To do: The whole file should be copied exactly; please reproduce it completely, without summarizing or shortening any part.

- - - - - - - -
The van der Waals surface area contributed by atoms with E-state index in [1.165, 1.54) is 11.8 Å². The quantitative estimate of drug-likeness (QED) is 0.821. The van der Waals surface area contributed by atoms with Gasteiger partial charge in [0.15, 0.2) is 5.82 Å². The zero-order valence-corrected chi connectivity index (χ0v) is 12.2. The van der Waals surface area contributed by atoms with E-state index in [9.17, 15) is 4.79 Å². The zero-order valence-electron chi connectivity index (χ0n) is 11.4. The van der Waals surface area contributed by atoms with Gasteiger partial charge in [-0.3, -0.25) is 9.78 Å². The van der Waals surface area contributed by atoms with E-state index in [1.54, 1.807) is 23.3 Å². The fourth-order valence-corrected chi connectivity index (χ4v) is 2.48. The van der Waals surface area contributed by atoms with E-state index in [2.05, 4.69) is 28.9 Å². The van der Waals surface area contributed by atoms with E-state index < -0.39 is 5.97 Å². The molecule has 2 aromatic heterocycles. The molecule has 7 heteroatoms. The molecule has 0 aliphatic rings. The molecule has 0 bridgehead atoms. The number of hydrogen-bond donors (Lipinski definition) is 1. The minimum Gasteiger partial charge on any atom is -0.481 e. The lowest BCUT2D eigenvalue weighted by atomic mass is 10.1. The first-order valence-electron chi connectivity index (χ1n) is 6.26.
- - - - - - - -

The van der Waals surface area contributed by atoms with E-state index in [1.165, 1.54) is 11.8 Å². The quantitative estimate of drug-likeness (QED) is 0.821. The van der Waals surface area contributed by atoms with Gasteiger partial charge in [0.15, 0.2) is 5.82 Å². The zero-order valence-corrected chi connectivity index (χ0v) is 12.2. The van der Waals surface area contributed by atoms with E-state index in [9.17, 15) is 4.79 Å². The zero-order valence-electron chi connectivity index (χ0n) is 11.4. The van der Waals surface area contributed by atoms with Gasteiger partial charge in [-0.3, -0.25) is 9.78 Å². The van der Waals surface area contributed by atoms with E-state index in [1.54, 1.807) is 23.3 Å². The fourth-order valence-corrected chi connectivity index (χ4v) is 2.48. The van der Waals surface area contributed by atoms with E-state index in [2.05, 4.69) is 28.9 Å². The van der Waals surface area contributed by atoms with E-state index < -0.39 is 5.97 Å². The molecule has 2 aromatic heterocycles. The molecule has 7 heteroatoms. The molecule has 0 aliphatic rings. The molecule has 0 bridgehead atoms. The number of hydrogen-bond donors (Lipinski definition) is 1. The minimum Gasteiger partial charge on any atom is -0.481 e. The lowest BCUT2D eigenvalue weighted by atomic mass is 10.1. The first-order valence-electron chi connectivity index (χ1n) is 6.26.